Banksy exhibit caters to broad following: ‘Art that was made for them, by one of them’

TORONTO — The largest collection of art by the mysterious street artist Banksy gets a splashy North American premiere this week with an unauthorized look at his rise from underground subversive to hip media darling.

Curator and former manager Steve Lazarides says he expects “The Art of Banksy” to attract Banksy fans from all walks of life, even the societal elite that the urban artist is wont to target with his politically charged stencils.

“It’s weird, the establishment seem to love it,” Lazarides says of the artist’s unabashed mission to provoke with colourful, often humorous, images.

“He’s always had that kind of broad church of supporters anyway, from the very beginning. It was a very wide spread of people, it wasn’t just graphic designers in backpacks that were liking his work in the beginning.”

There will be a wide array of pieces to take in, he adds, pointing to sculpture, screen prints, canvases and multimedia pieces that have been installed in a sprawling former factory space west of the downtown core.

All were created for display or sale, he adds, expressing a “pathological hatred” for collectors who remove Banksy’s street pieces for private buyers.

Nevertheless, he admits that Banksy hasn’t endorsed the exhibit, but he believes that’s allowed for an objective overview of his former pal’s oeuvre.

“To be honest this isn’t a Banksy exhibition, it is an exhibition of Banksy’s art and I think there’s a big difference between the two,” says Lazarides, who says he hasn’t spoken to the artist in a decade.

Several works come from Banksy’s “Barely Legal” show in Los Angeles in 2006, and a retrospective held in Bristol, England in 2008.

Other pieces are on loan from private collectors, including three from a former Toronto resident who now lives in Hong Kong, says Michel Boersma, Live Nation’s senior vice president of family entertainment & theatre.

That collector shared two versions of Banksy’s famed “Balloon Girl,” in which a young girl is seen letting go of a red heart-shaped balloon, he says.

Boersma is looking forward to showing the 7.5-metre tall “Forgive Us Our Trespassing,” which he says hasn’t been seen in a decade. Another highlight is a stencil on a garage door shutter, which he says is the only piece of street art Banksy has acknowledged because it was done on a friend’s garage as a gift.

After taking the tour to Melbourne, Amsterdam, Tel Aviv and Auckland, Boersma considers Toronto a great place to launch a possible North American leg.

“For me, it was a more interesting start than just go straight to a ‘New York.’ And I think it’s the right decision that we all took because the location is great … we have this beautiful old industrial venue where we’re now building a museum in,” says Boersma, whose company teamed with Starvox Exhibits for the tour.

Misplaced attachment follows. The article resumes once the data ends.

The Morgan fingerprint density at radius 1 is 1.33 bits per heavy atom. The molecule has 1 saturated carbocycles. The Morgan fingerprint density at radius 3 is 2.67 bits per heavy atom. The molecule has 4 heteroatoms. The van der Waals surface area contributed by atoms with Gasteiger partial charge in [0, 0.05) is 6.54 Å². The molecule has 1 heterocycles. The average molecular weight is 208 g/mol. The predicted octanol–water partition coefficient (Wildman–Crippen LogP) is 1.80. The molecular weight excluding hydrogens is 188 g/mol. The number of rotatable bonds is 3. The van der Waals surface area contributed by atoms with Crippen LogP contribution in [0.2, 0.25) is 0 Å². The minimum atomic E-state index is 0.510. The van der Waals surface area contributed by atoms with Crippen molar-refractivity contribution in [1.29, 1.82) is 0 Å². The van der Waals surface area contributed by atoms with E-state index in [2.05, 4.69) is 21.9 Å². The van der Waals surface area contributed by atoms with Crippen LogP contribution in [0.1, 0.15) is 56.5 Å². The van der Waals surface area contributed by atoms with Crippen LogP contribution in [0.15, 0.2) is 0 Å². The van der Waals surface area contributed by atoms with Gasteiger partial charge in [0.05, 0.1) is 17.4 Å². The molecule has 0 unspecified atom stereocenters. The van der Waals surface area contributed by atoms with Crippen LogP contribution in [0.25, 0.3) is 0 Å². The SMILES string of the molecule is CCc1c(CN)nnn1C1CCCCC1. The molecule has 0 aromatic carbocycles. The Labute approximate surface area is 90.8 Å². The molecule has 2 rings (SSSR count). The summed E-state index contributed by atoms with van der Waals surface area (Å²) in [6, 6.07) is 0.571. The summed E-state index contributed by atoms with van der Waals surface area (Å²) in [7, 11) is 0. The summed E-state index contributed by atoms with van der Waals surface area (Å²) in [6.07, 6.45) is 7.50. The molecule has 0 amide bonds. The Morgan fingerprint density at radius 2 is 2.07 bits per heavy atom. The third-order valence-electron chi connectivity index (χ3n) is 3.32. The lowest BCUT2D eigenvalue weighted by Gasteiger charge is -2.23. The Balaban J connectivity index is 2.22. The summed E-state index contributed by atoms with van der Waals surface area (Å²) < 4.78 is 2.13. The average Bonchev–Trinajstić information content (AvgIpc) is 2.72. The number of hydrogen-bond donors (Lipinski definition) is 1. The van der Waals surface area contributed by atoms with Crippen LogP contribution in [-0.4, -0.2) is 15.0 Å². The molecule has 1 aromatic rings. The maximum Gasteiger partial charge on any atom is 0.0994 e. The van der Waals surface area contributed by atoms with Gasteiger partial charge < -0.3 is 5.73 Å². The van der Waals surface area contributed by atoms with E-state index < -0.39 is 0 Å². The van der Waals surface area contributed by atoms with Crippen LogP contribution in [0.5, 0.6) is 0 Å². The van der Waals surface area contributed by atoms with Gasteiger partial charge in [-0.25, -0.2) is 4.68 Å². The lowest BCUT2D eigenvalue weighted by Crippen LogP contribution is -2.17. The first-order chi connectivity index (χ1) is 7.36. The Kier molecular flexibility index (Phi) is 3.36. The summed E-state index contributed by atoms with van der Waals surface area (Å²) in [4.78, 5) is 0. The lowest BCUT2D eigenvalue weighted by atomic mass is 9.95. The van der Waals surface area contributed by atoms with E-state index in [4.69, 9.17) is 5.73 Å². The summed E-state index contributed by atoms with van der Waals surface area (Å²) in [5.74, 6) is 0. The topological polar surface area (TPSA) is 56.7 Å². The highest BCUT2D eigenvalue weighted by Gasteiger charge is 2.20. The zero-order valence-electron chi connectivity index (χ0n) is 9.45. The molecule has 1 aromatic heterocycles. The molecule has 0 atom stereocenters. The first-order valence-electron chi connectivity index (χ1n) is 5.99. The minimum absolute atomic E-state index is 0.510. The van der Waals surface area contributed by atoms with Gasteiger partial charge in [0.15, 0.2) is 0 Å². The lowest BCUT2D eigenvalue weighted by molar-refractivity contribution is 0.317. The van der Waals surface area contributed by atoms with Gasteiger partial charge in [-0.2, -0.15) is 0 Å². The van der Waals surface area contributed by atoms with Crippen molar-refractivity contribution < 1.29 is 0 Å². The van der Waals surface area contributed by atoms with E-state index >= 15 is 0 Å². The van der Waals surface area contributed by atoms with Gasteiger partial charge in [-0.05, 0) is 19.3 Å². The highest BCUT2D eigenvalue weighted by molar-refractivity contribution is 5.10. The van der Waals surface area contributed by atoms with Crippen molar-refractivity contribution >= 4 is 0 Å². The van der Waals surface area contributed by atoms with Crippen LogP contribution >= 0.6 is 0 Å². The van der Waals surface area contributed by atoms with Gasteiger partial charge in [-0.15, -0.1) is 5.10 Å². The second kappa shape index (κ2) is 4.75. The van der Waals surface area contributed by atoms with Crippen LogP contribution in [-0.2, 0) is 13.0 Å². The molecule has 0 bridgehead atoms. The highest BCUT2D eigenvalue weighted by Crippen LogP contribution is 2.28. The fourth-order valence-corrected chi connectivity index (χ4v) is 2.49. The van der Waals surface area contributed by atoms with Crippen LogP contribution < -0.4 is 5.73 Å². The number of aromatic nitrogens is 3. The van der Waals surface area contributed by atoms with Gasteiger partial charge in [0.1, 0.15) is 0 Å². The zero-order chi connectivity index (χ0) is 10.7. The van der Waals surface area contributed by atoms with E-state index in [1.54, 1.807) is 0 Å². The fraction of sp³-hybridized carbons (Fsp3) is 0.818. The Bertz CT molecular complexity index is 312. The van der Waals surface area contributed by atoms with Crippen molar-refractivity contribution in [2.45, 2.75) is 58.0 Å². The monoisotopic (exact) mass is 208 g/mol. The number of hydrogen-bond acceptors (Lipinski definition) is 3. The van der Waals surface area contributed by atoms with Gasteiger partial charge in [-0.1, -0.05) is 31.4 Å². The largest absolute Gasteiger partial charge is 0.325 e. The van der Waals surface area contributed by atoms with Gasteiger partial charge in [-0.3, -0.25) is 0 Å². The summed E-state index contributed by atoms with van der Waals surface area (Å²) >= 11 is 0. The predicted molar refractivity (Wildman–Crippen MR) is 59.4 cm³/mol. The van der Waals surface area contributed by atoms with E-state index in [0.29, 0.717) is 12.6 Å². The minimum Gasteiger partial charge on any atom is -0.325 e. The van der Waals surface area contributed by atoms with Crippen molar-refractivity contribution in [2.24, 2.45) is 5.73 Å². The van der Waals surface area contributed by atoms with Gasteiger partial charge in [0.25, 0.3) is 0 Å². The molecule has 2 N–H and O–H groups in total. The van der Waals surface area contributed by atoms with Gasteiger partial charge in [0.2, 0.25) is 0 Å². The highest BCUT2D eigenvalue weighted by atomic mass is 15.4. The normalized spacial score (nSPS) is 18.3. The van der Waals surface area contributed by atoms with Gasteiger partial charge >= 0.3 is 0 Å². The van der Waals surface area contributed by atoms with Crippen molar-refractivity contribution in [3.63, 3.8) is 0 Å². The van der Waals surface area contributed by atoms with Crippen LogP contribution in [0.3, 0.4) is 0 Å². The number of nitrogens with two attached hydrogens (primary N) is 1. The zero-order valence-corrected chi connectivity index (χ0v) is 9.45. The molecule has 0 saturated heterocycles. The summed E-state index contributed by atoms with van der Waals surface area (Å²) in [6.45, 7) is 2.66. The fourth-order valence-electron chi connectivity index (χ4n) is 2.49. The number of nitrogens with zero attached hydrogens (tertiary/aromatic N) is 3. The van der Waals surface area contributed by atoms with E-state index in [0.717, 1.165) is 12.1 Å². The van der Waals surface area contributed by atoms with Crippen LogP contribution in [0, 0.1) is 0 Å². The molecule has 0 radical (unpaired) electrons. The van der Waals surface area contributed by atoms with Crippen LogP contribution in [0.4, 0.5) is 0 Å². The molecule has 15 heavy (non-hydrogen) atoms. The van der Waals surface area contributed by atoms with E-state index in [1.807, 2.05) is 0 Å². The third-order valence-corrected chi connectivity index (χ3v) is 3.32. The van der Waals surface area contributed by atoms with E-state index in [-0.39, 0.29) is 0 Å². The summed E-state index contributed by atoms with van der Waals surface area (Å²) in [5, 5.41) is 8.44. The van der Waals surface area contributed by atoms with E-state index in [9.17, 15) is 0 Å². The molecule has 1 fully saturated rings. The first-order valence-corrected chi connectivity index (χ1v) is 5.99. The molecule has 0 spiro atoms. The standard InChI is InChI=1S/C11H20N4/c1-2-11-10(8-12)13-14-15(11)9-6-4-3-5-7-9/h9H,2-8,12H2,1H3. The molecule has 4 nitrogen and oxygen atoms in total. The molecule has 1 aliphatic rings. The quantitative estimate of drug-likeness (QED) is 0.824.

In addition to being the largest collection so far, he says the Toronto show adds videos and an audio guide, in which Lazarides shares stories about specific pieces.

The duo met in 1997 when Lazarides was hired to take Banksy’s photograph. Both from Bristol and sharing mutual friends, they became fast friends with Lazarides soon accompanying Banksy to document his graffiti escapades. Eventually, he would help Banksy sell prints from the trunk of his car, and then launch a gallery show to fund more illicit exploits.

One such outing produced a large image of a Queen’s guard on a West London wall, which Lazarides recalls Banksy painting in broad daylight.

“There’s a whole crew of people (involved) so sometimes we’d close off a road, we’d park something in the way, there’s all sorts of different techniques employed over the years,” Lazarides says of how Banksy pulled off the stunt.

“He always was bold as brass when he put his pieces up and got caught very, very few times. I think people (would) walk past and think it was somebody else’s problem. If it’s happening in the middle of the day I think people think it’s allowed to happen.”

And although many of the images have been shared on social media, Lazarides insists that seeing them in person is different: “There’s a reason people queue up at the Louvre to see a picture of the Mona Lisa even though they can get a postcard of it in their local shop. Pictures have power.”

The work is fun, pointed and tailor-made for a general audience, he adds.

“They don’t feel like they need an art degree to understand. This was art that was made for them, by one of them,” says Lazarides.

“It’s a fairly simplistic, political message that everybody can get, and I think it provokes conversation and now in the age of social media, things get spread around so quickly that that’s what’s made him a global star.”

As for Banksy’s identity, Lazarides doesn’t expect him to ever reveal it. Even if he went public, he doubts anyone would believe him.

“I said to him years ago that he should out himself because no one would believe it,” he says. ”I think people are expecting, like, Brad Pitt on a white horse coming through and taking on ISIS single-handedly (but) Banksy’s just a regular Joe.”

“The Art of Banksy” runs Wednesday to July 11.

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